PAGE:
Center for Problem-Oriented Policing

Implementing Responses to Problems

Tool Guide 7 (2007)

by Rick Brown & Michael Scott

Introduction

This guide deals with the process of implementing responses to problems in problem-oriented policing (POP) initiatives. It addresses the reasons why the responses you plan to implement do or do not get properly implemented, and how you can better ensure that they do. The guide does not address the broader issues relating to implementing a problem-oriented approach to policing within a police agency, matters that have been more fully explored elsewhere. 1

The POP literature has paid a fair amount of attention to the processes of analyzing the nature and extent of problems and developing suitable responses to them. Relatively little attention has been paid to the actual process of implementing the responses, and to the factors that are important in getting it right. 2 It is clear from POP studies, however, that implementation failure is common.

Implementation takes place in the "response" phase of the SARA (Scanning, Analysis, Response, Assessment) problem-solving model. The response phase actually comprises at least three different tasks: (1) conducting a broad, uninhibited search for response alternatives; (2) choosing from among those alternatives; and (3) implementing the chosen alternatives. 3

There are four basic reasons why any particular problem-solving initiative might fail:

  1. The problem was inaccurately identified: the underlying problem was something other than what it first appeared, the problem was not as acute as initially believed, or the police agency or the community was not as concerned about the problem as first thought.
  2. The problem was insufficiently or inadequately analyzed: the real contributing or causal factors were not discovered, or insufficient or inadequate evidence was mounted to persuade others to take interest in the problem.
  3. The responses developed from the problem analysis were improperly or insufficiently implemented, or not implemented at all.
  4. The problem was properly identified and analyzed, and responses were implemented, but the responses did not have the desired effect.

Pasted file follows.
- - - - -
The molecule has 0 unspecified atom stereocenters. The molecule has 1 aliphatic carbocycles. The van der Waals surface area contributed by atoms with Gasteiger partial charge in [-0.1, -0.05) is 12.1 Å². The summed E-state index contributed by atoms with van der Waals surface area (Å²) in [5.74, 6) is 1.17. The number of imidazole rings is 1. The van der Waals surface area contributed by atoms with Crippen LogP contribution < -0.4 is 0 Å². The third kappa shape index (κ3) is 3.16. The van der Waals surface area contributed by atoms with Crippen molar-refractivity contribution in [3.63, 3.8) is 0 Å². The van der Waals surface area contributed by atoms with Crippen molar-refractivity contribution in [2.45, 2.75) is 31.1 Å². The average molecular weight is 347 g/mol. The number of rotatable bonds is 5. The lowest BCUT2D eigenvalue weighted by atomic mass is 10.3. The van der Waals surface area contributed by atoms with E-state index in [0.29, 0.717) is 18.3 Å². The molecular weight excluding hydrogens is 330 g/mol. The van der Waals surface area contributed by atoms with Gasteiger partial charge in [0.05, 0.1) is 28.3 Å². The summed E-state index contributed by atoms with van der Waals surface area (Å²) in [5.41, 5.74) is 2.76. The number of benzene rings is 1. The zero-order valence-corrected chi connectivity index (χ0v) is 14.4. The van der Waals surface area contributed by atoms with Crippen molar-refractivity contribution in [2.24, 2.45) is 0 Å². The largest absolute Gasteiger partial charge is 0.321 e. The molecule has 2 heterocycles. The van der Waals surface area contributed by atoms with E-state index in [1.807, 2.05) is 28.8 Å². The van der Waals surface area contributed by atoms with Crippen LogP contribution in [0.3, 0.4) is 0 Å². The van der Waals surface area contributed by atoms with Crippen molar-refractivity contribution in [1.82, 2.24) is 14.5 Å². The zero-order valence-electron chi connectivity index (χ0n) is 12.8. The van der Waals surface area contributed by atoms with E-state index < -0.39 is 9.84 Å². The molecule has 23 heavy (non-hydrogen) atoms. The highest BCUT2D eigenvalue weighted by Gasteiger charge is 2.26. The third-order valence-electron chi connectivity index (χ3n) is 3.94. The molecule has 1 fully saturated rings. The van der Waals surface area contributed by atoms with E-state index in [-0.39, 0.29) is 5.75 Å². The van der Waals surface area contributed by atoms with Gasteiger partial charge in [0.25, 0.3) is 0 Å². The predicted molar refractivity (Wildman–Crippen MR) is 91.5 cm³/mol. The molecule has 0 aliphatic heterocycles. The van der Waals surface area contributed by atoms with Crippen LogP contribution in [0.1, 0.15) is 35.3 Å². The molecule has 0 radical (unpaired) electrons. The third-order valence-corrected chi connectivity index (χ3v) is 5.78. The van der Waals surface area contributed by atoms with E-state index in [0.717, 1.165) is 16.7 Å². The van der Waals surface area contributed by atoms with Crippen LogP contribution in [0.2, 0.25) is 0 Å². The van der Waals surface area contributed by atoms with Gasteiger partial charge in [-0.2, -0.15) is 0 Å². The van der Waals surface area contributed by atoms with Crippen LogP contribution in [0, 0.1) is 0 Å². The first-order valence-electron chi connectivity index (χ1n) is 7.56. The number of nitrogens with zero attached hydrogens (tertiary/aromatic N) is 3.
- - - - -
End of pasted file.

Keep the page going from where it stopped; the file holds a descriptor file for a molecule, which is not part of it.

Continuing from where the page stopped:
This guide concerns itself principally with the third of these four reasons: successful or failed response implementation.

The guide is divided according to the four key stages of implementation:

  1. The preimplementation stage, which addresses the factors you should consider before implementation.
  2. The planning stage, during which you should consider the specific implementation mechanics and systems.
  3. The implementation stage, in which you should put responses in place, monitor them, and make adjustments.
  4. The post-implementation learning stage, in which you should consider implementation successes and failures.

Bear in mind that POP initiatives are of varying scope and complexity, ranging from highly localized projects that a lone police officer might address as part of his or her routine duties, to ambitious projects affecting the entire jurisdiction that require a team of specialists to address. Therefore, the factors and recommendations discussed here will have more or less importance, depending on the POP initiative's scope and complexity.

Factors to Consider Before You Start Implementation

You must take into account a range of factors before beginning the implementation process. In some cases, these factors are a given and cannot be influenced. Understanding these will help in selecting responses and in planning how you will implement them. In other cases, you can alter the factors to generate a more satisfactory outcome from an implementation perspective. Regardless of the type of factor concerned, they help to set the context within which future implementation will be undertaken.

There are six key factors that you should take into account before starting implementation: 4

  • internal support,
  • external support,
  • leadership,
  • communication,
  • resources, and
  • staffing.

Each of these factors is discussed in the following pages.

Internal Support

Responses are more likely to be implemented where there is clear support for them within the organization undertaking the implementation. This is particularly important where an organization is expected to invest resources in an initiative. Here, there are a number of questions that you should ask that may affect internal support:

  • Does the initiative fit with current organizational goals and objectives?
  • Does the initiative fit with existing operations/initiatives?